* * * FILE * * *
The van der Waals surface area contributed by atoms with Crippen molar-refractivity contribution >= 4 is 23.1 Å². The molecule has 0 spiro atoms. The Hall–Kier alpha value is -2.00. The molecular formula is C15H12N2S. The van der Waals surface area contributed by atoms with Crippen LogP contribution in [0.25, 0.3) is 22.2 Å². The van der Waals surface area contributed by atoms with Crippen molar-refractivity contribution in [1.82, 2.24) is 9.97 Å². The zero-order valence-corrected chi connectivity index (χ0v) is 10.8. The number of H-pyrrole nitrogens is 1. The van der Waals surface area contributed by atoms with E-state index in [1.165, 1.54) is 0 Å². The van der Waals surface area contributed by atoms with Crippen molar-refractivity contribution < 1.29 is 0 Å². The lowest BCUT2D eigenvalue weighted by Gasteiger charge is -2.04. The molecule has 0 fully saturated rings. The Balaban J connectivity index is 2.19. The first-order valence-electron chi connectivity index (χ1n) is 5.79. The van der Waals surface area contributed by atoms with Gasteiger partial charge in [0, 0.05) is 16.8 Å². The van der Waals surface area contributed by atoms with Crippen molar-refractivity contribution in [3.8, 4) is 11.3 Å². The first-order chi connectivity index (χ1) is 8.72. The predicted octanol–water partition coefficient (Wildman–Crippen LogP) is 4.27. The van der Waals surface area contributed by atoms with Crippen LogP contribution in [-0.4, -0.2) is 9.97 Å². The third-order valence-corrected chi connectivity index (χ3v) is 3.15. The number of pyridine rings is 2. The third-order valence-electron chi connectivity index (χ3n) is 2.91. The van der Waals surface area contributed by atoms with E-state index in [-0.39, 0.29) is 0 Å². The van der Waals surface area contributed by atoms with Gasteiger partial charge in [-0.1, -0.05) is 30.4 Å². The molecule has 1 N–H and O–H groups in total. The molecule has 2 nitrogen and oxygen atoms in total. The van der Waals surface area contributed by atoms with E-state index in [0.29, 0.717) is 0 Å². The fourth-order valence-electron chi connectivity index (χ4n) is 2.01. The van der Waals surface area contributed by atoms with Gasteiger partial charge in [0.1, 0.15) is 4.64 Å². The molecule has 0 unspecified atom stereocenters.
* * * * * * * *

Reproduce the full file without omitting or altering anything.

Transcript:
The van der Waals surface area contributed by atoms with Crippen molar-refractivity contribution >= 4 is 23.1 Å². The molecule has 0 spiro atoms. The Hall–Kier alpha value is -2.00. The molecular formula is C15H12N2S. The van der Waals surface area contributed by atoms with Crippen LogP contribution in [0.25, 0.3) is 22.2 Å². The van der Waals surface area contributed by atoms with Crippen molar-refractivity contribution in [1.82, 2.24) is 9.97 Å². The zero-order valence-corrected chi connectivity index (χ0v) is 10.8. The number of H-pyrrole nitrogens is 1. The van der Waals surface area contributed by atoms with E-state index in [1.165, 1.54) is 0 Å². The van der Waals surface area contributed by atoms with Crippen molar-refractivity contribution < 1.29 is 0 Å². The lowest BCUT2D eigenvalue weighted by Gasteiger charge is -2.04. The molecule has 0 fully saturated rings. The Balaban J connectivity index is 2.19. The first-order valence-electron chi connectivity index (χ1n) is 5.79. The van der Waals surface area contributed by atoms with Gasteiger partial charge in [0, 0.05) is 16.8 Å². The van der Waals surface area contributed by atoms with Crippen molar-refractivity contribution in [3.8, 4) is 11.3 Å². The first-order chi connectivity index (χ1) is 8.72. The predicted octanol–water partition coefficient (Wildman–Crippen LogP) is 4.27. The van der Waals surface area contributed by atoms with Crippen LogP contribution in [-0.4, -0.2) is 9.97 Å². The third-order valence-corrected chi connectivity index (χ3v) is 3.15. The number of pyridine rings is 2. The third-order valence-electron chi connectivity index (χ3n) is 2.91. The van der Waals surface area contributed by atoms with E-state index in [-0.39, 0.29) is 0 Å². The van der Waals surface area contributed by atoms with Gasteiger partial charge in [-0.1, -0.05) is 30.4 Å². The molecule has 1 N–H and O–H groups in total. The molecule has 2 nitrogen and oxygen atoms in total. The van der Waals surface area contributed by atoms with E-state index in [0.29, 0.717) is 0 Å². The fourth-order valence-electron chi connectivity index (χ4n) is 2.01. The van der Waals surface area contributed by atoms with Gasteiger partial charge in [0.1, 0.15) is 4.64 Å². The molecule has 0 unspecified atom stereocenters.